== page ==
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NASCAR discusses big changes coming to NextGen car in 2023

NASCAR is going to have plenty of changes to the NextGen car by the start of the 2023 season. What are these changes and what could be on the way for safety?

Austin Konenski
NASCAR: GEICO 500
Jasen Vinlove-USA TODAY Sports

NASCAR’s first season with the NextGen car has certainly been unpredictable as better racing on intermediate tracks, short track struggles, safety concerns, and elevated driver voices have taken place.

However, the new car is expected to undergo several changes for its second year in the sport.

NASCAR talks about the major changes expected in 2023

NASCAR: Busch Light Clash at The Coliseum
Feb 6, 2022; Los Angeles, California, USA; Detailed view of the front end on the NextGen car of NASCAR Cup Series driver Tyler Reddick (8) during the Busch Light Clash at The Coliseum at Los Angeles Memorial Coliseum. Mandatory Credit: Mark J. Rebilas-USA TODAY Sports

The NextGen car has been a major topic of conversation during the 2022 season as drivers and owners express their displeasure with the vehicle. While the racing has been better in general, there are other concerns as well.

NASCAR Cup Series Managing Director Brad Moran went on SiriusXM NASCAR Radio and discussed the changes that could and will happen going into 2023.

“The car is going to have a slightly different look next year. The hoods, the noses are going to be different. There are some changes in the cooling louvers on the hood and things like that. That’s all underway and all the aerodynamic testing has been done.”

NASCAR’s Brad Moran on the look of the NextGen car in 2023

As stated by Moran, all of the aerodynamic testing has been completed which means manufacturers have submitted their noses and hoods for the 2023 season.

However, the performance of the car is not the major issue that has taken place this season. The racing itself has been good but the safety concerns have plagued what was supposed to be a really fun first season.

Kurt Busch suffered a concussion during a qualifying crash at Pocono Raceway that forced him to step away from full-time racing starting in 2023. Meanwhile, Alex Bowman suffered a concussion at Texas Motor Speedway.

It ruined Bowman’s shot at advancing in the playoffs after a strong Round of 16. The good news that came out on Friday morning is Bowman returning to the final race of the season at Phoenix Raceway. It will be his last race with crew chief Greg Ives.

It was reported on Thursday afternoon that Bowman was doing “well” and that a decision for Phoenix Raceway was coming in the next few days. Thankfully, the 29-year-old driver is feeling good enough to drive before the season ends.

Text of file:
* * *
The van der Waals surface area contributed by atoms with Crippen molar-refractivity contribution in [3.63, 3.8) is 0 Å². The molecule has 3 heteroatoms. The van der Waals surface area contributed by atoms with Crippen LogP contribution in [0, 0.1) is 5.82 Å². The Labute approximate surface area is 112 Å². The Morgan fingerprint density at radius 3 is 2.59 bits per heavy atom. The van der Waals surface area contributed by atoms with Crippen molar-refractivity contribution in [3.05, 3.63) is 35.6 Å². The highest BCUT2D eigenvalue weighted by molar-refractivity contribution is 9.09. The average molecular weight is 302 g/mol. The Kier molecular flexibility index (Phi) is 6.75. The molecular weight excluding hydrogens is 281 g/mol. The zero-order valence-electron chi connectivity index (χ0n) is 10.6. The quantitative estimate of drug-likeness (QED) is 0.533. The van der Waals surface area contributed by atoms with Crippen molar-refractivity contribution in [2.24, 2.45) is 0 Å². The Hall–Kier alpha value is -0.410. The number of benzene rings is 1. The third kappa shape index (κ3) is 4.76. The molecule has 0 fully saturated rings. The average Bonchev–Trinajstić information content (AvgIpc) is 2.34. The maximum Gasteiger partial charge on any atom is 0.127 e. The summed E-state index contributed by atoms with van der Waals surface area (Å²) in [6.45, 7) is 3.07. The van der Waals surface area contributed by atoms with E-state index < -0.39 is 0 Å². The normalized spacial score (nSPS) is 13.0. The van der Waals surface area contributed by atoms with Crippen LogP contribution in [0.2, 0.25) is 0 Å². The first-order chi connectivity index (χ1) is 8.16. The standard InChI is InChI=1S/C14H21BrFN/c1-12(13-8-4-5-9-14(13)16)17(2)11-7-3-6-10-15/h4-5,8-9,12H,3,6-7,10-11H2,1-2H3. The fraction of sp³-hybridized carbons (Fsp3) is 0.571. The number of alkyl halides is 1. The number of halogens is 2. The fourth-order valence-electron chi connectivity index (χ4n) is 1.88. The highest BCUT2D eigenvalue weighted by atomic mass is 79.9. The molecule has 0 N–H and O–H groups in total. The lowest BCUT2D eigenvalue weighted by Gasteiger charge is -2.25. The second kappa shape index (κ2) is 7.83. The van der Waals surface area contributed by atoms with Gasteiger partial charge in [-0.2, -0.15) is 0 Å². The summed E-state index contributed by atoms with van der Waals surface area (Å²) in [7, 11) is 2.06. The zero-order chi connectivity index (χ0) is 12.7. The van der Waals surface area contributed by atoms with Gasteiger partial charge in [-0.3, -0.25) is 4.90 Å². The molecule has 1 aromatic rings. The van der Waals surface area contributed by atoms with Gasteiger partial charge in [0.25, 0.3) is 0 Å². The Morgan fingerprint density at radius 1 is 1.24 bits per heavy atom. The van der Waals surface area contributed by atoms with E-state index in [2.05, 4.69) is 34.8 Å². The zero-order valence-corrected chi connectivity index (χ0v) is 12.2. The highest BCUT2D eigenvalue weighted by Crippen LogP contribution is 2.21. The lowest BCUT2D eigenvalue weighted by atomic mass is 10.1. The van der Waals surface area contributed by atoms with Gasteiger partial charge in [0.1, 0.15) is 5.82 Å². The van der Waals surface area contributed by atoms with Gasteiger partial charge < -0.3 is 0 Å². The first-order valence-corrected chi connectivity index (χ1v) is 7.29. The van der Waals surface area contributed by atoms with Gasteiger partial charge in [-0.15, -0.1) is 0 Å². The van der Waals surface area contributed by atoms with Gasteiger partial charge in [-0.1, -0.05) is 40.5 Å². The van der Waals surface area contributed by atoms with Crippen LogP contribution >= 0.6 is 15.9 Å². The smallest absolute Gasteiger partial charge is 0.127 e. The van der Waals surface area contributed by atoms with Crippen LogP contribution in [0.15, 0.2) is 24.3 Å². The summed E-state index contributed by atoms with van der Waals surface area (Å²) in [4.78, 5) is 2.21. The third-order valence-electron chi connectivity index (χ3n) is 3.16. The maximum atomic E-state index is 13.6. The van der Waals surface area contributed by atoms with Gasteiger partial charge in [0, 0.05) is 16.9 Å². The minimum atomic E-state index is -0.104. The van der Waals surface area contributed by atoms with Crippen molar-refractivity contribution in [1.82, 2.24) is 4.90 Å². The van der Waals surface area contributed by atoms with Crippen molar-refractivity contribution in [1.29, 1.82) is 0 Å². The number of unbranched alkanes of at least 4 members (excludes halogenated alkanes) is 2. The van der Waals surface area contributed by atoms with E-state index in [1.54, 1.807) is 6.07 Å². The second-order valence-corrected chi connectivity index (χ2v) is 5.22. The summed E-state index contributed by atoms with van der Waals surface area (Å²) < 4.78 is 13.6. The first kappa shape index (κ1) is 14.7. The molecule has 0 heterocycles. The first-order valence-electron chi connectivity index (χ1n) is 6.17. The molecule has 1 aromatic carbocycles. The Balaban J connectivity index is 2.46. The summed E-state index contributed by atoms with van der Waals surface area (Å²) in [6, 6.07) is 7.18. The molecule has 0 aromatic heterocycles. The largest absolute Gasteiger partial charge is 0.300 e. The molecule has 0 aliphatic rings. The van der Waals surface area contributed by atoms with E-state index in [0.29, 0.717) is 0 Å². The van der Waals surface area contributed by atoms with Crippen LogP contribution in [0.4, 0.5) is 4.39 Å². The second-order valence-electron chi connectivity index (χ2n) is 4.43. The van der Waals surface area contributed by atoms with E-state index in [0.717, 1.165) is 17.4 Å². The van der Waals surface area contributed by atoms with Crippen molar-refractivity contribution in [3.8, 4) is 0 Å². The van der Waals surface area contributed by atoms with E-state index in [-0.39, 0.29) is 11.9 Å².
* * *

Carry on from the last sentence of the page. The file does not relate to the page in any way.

What will NASCAR do to combat the safety concerns from plaguing the car again?

“Of course, safety is a never ending journey and we continue to work on that everyday. It’ll never be done but we’ve also been doing a lot of testing on the rear section of the cars. Different clip designs and some other slight changes to the center section…There will be quite a few changes going into 2023.

NASCAR’s Brad Moran on some of the safety improvements

This has previously been reported as NASCAR went to a crash test facility and tested out new rear bumper structures and rear clips. It went well enough to where it will be implemented for the 2023 season.

While this is an improvement for the NextGen car, there are still areas of improvement that could take place regarding safety and NASCAR is aware of those possibilities.

Related: NASCAR’s NextGen car raises safety questions in 2022

NASCAR discusses more possible safety improvements

NASCAR: Cup Series Playoff Media Day
Sep 1, 2022; Charlotte, NC, USA; NASCAR Cup Series driver Alex Bowman (48) talks with the media during the NASCAR Cup Series Playoff Media Day at Charlotte Convention Center. Mandatory Credit: Jim Dedmon-USA TODAY Sports

NASCAR has been taking plenty of heat regarding safety issues this season. The racing product itself has been good but ranging from harder impacts to fires, it has taken a toll on drivers.

However, Moran has stated the following about safety which sounds positive as of right now.

“There have been thousands of safety simulation tests done throughout the year. We also did multiple on-track crash tests. All those rules are penciled in, they are not rules yet because we don’t put them until the end of the last race but the teams are well aware of what is coming. A rear bumper structure as well is going to change. There’s been quite a bit of work that’s been done to the rear of the car. We’re also been doing a lot more testing on the head surround and learning more about it and what other safety items we can work on.”

NASCAR’s Brad Moran on the possible safety changes to the NextGen car

It is a good thing to hear that race teams know what is coming for next season. The tests appear to have gone well enough to where the new rules are penciled in until the final race of the 2022 season at Phoenix Raceway.

The rear of the car has been the sketchiest portion. Busch and Bowman each suffered concussions from hits that started with the rear going into the wall first. That should be the major focus and it’s good to hear that it has been this year.

Another factor that has been scrutinized on social media is the head movement during crashes. This has been noted on social media ever since Ricky Stenhouse Jr.’s incident at the 2022 Daytona 500.

If it is truly seen as an issue from the drivers’ and NASCAR’s perspective, it is crucial to fix it for the 2023 season. Safety will always be a never-ending battle, as Moran stated.

It also happens to be the most important factor for NASCAR to combat as the NextGen car evolves going into its second season of existence.